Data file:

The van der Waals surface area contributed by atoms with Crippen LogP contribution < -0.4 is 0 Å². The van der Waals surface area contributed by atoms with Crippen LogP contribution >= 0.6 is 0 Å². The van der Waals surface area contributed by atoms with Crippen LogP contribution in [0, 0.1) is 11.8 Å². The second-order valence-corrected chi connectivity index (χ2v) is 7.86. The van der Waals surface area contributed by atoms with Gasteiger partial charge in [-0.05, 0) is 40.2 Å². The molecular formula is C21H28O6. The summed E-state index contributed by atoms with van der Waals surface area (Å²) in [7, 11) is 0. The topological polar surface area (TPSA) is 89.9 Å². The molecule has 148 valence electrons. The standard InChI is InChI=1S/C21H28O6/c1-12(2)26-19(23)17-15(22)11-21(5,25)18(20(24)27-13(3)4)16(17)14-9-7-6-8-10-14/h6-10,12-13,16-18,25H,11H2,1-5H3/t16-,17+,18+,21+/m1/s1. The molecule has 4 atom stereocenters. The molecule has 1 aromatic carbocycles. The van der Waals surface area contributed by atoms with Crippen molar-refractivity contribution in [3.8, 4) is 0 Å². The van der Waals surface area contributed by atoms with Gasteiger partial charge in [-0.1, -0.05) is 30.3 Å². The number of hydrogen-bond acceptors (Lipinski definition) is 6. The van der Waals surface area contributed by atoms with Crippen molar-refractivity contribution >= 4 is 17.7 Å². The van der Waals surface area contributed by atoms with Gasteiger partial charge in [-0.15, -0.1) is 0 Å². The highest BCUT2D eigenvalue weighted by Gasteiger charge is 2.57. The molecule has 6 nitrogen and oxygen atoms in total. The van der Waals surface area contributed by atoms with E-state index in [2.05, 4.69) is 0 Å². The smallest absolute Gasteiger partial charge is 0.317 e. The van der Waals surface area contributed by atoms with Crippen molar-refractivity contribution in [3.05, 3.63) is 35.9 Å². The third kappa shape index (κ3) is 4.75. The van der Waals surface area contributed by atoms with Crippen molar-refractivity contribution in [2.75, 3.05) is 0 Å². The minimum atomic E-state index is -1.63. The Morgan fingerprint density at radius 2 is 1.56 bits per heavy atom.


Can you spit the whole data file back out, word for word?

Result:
The van der Waals surface area contributed by atoms with Crippen LogP contribution < -0.4 is 0 Å². The van der Waals surface area contributed by atoms with Crippen LogP contribution >= 0.6 is 0 Å². The van der Waals surface area contributed by atoms with Crippen LogP contribution in [0, 0.1) is 11.8 Å². The second-order valence-corrected chi connectivity index (χ2v) is 7.86. The van der Waals surface area contributed by atoms with Gasteiger partial charge in [-0.05, 0) is 40.2 Å². The molecular formula is C21H28O6. The summed E-state index contributed by atoms with van der Waals surface area (Å²) in [7, 11) is 0. The topological polar surface area (TPSA) is 89.9 Å². The molecule has 148 valence electrons. The standard InChI is InChI=1S/C21H28O6/c1-12(2)26-19(23)17-15(22)11-21(5,25)18(20(24)27-13(3)4)16(17)14-9-7-6-8-10-14/h6-10,12-13,16-18,25H,11H2,1-5H3/t16-,17+,18+,21+/m1/s1. The molecule has 4 atom stereocenters. The molecule has 1 aromatic carbocycles. The van der Waals surface area contributed by atoms with Crippen molar-refractivity contribution in [3.8, 4) is 0 Å². The van der Waals surface area contributed by atoms with Gasteiger partial charge in [-0.1, -0.05) is 30.3 Å². The number of hydrogen-bond acceptors (Lipinski definition) is 6. The van der Waals surface area contributed by atoms with Crippen molar-refractivity contribution >= 4 is 17.7 Å². The van der Waals surface area contributed by atoms with Gasteiger partial charge in [-0.15, -0.1) is 0 Å². The highest BCUT2D eigenvalue weighted by Gasteiger charge is 2.57. The molecule has 6 nitrogen and oxygen atoms in total. The van der Waals surface area contributed by atoms with E-state index in [2.05, 4.69) is 0 Å². The smallest absolute Gasteiger partial charge is 0.317 e. The van der Waals surface area contributed by atoms with Crippen molar-refractivity contribution in [3.05, 3.63) is 35.9 Å². The third kappa shape index (κ3) is 4.75. The van der Waals surface area contributed by atoms with Crippen molar-refractivity contribution in [2.75, 3.05) is 0 Å². The minimum atomic E-state index is -1.63. The Morgan fingerprint density at radius 2 is 1.56 bits per heavy atom.